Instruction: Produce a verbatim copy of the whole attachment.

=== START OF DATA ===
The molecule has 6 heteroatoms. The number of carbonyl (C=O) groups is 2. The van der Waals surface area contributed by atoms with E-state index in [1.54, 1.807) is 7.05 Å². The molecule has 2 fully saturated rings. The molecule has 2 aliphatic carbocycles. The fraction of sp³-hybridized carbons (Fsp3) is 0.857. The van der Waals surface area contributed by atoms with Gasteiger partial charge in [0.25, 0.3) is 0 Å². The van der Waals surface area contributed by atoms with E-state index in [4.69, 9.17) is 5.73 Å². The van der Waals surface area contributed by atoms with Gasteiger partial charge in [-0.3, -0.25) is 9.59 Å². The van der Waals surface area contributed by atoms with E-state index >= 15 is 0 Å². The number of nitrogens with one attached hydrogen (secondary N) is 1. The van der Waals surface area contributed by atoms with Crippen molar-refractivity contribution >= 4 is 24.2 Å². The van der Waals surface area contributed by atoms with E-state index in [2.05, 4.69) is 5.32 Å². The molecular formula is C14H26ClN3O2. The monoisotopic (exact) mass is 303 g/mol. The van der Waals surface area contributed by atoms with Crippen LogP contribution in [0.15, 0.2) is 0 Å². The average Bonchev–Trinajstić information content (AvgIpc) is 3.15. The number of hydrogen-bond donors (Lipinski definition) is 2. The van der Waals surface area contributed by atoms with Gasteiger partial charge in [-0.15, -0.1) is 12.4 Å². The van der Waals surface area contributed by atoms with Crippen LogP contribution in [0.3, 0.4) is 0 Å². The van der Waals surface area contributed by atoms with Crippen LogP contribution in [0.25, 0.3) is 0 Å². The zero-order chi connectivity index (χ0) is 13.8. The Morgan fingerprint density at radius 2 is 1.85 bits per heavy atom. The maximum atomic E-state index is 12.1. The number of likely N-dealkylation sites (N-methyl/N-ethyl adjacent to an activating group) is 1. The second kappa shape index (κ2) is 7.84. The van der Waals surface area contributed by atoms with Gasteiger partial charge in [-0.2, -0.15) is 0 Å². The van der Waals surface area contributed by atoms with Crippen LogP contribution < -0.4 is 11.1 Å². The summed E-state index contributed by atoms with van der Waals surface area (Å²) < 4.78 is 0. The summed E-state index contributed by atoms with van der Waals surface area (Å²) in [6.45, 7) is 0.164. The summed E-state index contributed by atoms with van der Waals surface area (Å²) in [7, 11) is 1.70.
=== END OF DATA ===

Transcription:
The molecule has 6 heteroatoms. The number of carbonyl (C=O) groups is 2. The van der Waals surface area contributed by atoms with E-state index in [1.54, 1.807) is 7.05 Å². The molecule has 2 fully saturated rings. The molecule has 2 aliphatic carbocycles. The fraction of sp³-hybridized carbons (Fsp3) is 0.857. The van der Waals surface area contributed by atoms with Gasteiger partial charge in [0.25, 0.3) is 0 Å². The van der Waals surface area contributed by atoms with E-state index in [4.69, 9.17) is 5.73 Å². The van der Waals surface area contributed by atoms with Gasteiger partial charge in [-0.3, -0.25) is 9.59 Å². The van der Waals surface area contributed by atoms with E-state index >= 15 is 0 Å². The number of nitrogens with one attached hydrogen (secondary N) is 1. The van der Waals surface area contributed by atoms with Crippen molar-refractivity contribution >= 4 is 24.2 Å². The van der Waals surface area contributed by atoms with E-state index in [2.05, 4.69) is 5.32 Å². The molecular formula is C14H26ClN3O2. The monoisotopic (exact) mass is 303 g/mol. The van der Waals surface area contributed by atoms with Crippen LogP contribution in [0.15, 0.2) is 0 Å². The average Bonchev–Trinajstić information content (AvgIpc) is 3.15. The number of hydrogen-bond donors (Lipinski definition) is 2. The van der Waals surface area contributed by atoms with Gasteiger partial charge in [-0.15, -0.1) is 12.4 Å². The van der Waals surface area contributed by atoms with Crippen LogP contribution in [0.3, 0.4) is 0 Å². The van der Waals surface area contributed by atoms with Crippen LogP contribution in [0.25, 0.3) is 0 Å². The zero-order chi connectivity index (χ0) is 13.8. The Morgan fingerprint density at radius 2 is 1.85 bits per heavy atom. The maximum atomic E-state index is 12.1. The number of likely N-dealkylation sites (N-methyl/N-ethyl adjacent to an activating group) is 1. The second kappa shape index (κ2) is 7.84. The van der Waals surface area contributed by atoms with Gasteiger partial charge in [-0.2, -0.15) is 0 Å². The van der Waals surface area contributed by atoms with Crippen LogP contribution < -0.4 is 11.1 Å². The summed E-state index contributed by atoms with van der Waals surface area (Å²) < 4.78 is 0. The summed E-state index contributed by atoms with van der Waals surface area (Å²) in [6.45, 7) is 0.164. The summed E-state index contributed by atoms with van der Waals surface area (Å²) in [7, 11) is 1.70.